Polish Militants Strike Cautious Note. Solidarity supporters fear worker skepticism may limit growth of relegalized trade union. VIEW FROM THE STEEL MILLS
NOWA HUTA, POLAND — A year ago, workers struck the giant Lenin steel mill here just outside of Krakow. Poland's communist government responded first with a refusal to negotiate, then by ordering crack Zomo militia to reopen the steel mill by force, and finally a few months later by reopening negotiations with Lech Walesa and his banned Solidarity trade union. Those talks have now resulted in the revolutionary agreement relegalizing Solidarity and calling for partially free elections this June.
At Nowa Huta, unlike in 1980, the accord has precipitated no explosion of joy. Workers interviewed here just before the accords were finalized were cautious. They remember feeling deceived when their union was banned in 1981 and today see no end to their economic hardship.
``We've won so many promises that we all are a bit skeptical,'' says the Rev. Josef Luszczek at the Mistrzejowice Church, Solidarity's spiritual base in Nowa Huta. ``This is a time of waiting - of waiting to see if everything takes place.''
Even so, positive signs are emerging.
Conciliation is supplanting a tendency toward confrontation. Since a minor five-hour work stoppage on Dec. 13, no labor unrest has rocked the steel mill. Solidarity leaders say the union will move into an office in the factory in June, and plant management strikes an accommodating tone.
``Solidarity isn't a devil. I'll treat them as a good partner,'' says Vice-Director Jerzy Knapik. ``It won't be a problem because they're good workers, and in any case, Solidarity won't be as powerful as in 1980.''
Union leaders and sympathizers agree. While the relegalized independent trade union is again strong at the huge Nowa Huta plant, Solidarity remains absent at smaller factories in the region, many of which have been hit by wildcat strikes in the last few months.
``We don't have a Solidarity in my company,'' says construction worker Kazimierz Rokita. ``I was a member back in 1980, and I'd like to join again, but so far, there's no choice.''
Back in 1980, Solidarity exploded into a 10 million member-strong nationwide movement. After martial law was declared, the outlawed union continued as a symbol of freedom, active in churches, underground publishing houses, and illegal cells in large factories.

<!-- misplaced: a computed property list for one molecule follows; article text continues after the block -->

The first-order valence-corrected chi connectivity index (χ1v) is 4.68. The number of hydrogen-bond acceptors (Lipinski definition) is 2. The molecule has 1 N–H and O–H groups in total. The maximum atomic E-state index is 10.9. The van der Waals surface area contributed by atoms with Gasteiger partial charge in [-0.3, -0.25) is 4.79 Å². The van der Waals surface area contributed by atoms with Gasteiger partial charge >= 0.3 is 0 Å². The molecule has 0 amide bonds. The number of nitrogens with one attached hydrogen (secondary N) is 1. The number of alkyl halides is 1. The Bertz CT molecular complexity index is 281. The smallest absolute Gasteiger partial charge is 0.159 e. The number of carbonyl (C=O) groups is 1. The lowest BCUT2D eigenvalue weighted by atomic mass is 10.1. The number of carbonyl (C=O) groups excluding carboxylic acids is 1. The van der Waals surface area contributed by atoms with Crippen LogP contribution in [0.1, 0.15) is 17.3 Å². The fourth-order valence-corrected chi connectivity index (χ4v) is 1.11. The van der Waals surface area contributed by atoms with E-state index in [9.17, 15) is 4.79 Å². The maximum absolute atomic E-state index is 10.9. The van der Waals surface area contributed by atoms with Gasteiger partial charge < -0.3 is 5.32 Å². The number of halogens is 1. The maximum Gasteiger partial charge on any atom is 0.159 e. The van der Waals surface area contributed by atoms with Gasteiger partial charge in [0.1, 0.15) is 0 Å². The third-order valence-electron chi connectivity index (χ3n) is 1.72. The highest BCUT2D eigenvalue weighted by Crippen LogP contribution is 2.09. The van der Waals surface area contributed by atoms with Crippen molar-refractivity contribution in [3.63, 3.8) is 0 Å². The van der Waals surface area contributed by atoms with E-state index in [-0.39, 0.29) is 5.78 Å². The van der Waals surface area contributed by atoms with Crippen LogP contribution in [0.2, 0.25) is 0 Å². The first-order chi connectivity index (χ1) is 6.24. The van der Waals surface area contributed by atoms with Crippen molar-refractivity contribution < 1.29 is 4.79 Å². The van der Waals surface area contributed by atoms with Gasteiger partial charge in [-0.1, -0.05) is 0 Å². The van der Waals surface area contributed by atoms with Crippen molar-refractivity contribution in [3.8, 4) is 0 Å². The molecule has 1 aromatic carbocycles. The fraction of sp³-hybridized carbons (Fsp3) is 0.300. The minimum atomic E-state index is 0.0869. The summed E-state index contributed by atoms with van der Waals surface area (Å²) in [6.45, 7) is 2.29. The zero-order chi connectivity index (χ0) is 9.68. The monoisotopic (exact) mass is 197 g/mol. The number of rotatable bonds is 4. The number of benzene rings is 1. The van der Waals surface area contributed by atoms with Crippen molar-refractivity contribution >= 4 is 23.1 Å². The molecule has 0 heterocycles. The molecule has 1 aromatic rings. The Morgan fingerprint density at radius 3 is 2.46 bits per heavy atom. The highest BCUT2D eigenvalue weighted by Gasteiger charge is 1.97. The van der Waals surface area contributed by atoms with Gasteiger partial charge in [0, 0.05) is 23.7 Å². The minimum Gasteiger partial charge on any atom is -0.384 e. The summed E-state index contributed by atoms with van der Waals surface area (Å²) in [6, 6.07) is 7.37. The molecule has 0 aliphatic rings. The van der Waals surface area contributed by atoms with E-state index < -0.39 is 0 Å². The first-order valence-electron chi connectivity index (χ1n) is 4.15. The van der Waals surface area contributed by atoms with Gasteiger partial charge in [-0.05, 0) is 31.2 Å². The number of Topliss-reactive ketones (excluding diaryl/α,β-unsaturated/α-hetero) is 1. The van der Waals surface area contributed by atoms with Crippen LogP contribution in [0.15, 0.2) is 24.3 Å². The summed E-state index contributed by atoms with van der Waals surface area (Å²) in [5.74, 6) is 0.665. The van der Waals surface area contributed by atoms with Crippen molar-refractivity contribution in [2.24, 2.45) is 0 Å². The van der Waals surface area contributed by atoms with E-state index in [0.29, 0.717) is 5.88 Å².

But because of worker skepticism, most observers expect only 4 million to 5 million workers to rejoin the revived union's ranks, despite an organizing effort launched this week.
``It's true, Solidarity can't be like in 1980,'' agrees Maciej Kozlowski, an editor at the Krakow Roman Catholic weekly Tygodnik Powszechny. ``The union is strong in a couple of large factories around the country - [in] the Nowa Huta steelworks, the Gdansk shipyards, the Silesian coal mines - but elsewhere it is not well organized.''
If Solidarity's problems look large, they are insignificant compared to those of the official communist OPZZ trade union.
Scared of being overwhelmed by Solidarity, the OPZZ is playing spoiler. It has aligned itself with hard-liners within the Communist Party, trying to sabotage the round-table agreement at the last moment by demanding wage increases of more than 100 percent the inflation rate from a bankrupt government.
``Yes, we're going to lose a lot of members to Solidarity,'' says Wladyslaw Sitkowski, the Nowa Huta OPZZ chairman. But he insists that his union won't totally collapse, a judgment shared by Solidarity leaders. The OPZZ can offer benefits which the poorer independent union still cannot afford, such as access to housing and cheap vacations.
``The OPZZ helped me with my flat,'' says worker Fryderyk Sedlak. ``I'm not going to join Solidarity.''
Even as OPZZ snipes at Solidarity for betraying workers' interest, Krakow's new private entrepreneurs attack the independent union for selling out on economic reform.
In 1980, Leszlaw Kuzaj was Solidarity's vice chairman for the Krakow region. In 1981, he was jailed. Coming out of prison, he married and had a child. He needed money. So he exchanged his low-paying job as a professor of economics for the new role of businessman.
He is now the proud owner of a small chain of fashion boutiques and helped found Krakow's Association of Private Entrepreneurs - the first such legal association in Poland.
Mr. Kuzaj now blames his former union colleagues for blocking market-oriented economic changes - insisting on wage indexing and keeping open large, unprofitable factories. His prescription for the Nowa Huta steel mill is simple.
``Close it,'' he says. ``Solidarity was a classic protest movement, but it was not a creative movement.... Our group wants to fight for the economy of this country. Solidarity doesn't.''
Amid Nowa Huta's divisiveness, there are signs of cooperation. Church-state relations have improved. Last year, the authorities blocked the construction of Nowa Huta's third church, demanding that Father Luszczek end his support for the banned union. A new building permit has now been granted.
For all Solidarity's weakness, it remains a crucial element of this new Polish political equation. Here in Nowa Huta, only its word can keep the peace. Just before signing the round-table agreement, Lech Walesa visited the Mistrzejowice Church and urged a packed house of workers to support him. The response was overwhelmingly positive.
``Walesa, well he was just wonderful,'' recalls Jerzy, a young steel mill worker. ``He showed us a different way of continuing, not just fighting but talking.''